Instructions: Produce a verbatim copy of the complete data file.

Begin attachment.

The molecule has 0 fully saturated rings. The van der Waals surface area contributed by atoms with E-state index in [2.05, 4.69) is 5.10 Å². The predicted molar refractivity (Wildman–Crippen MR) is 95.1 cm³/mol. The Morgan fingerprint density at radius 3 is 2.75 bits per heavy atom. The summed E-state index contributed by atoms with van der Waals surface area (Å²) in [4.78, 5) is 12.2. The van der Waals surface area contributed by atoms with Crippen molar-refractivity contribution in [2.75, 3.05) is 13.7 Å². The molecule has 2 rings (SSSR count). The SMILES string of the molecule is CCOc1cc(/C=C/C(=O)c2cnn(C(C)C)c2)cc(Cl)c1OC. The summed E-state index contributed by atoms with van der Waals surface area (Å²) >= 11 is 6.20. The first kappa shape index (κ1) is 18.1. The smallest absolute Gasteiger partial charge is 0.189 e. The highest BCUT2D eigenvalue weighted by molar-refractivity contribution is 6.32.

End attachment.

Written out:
The molecule has 0 fully saturated rings. The van der Waals surface area contributed by atoms with E-state index in [2.05, 4.69) is 5.10 Å². The predicted molar refractivity (Wildman–Crippen MR) is 95.1 cm³/mol. The Morgan fingerprint density at radius 3 is 2.75 bits per heavy atom. The summed E-state index contributed by atoms with van der Waals surface area (Å²) in [4.78, 5) is 12.2. The van der Waals surface area contributed by atoms with Crippen molar-refractivity contribution in [2.75, 3.05) is 13.7 Å². The molecule has 2 rings (SSSR count). The SMILES string of the molecule is CCOc1cc(/C=C/C(=O)c2cnn(C(C)C)c2)cc(Cl)c1OC. The summed E-state index contributed by atoms with van der Waals surface area (Å²) >= 11 is 6.20. The first kappa shape index (κ1) is 18.1. The smallest absolute Gasteiger partial charge is 0.189 e. The highest BCUT2D eigenvalue weighted by molar-refractivity contribution is 6.32.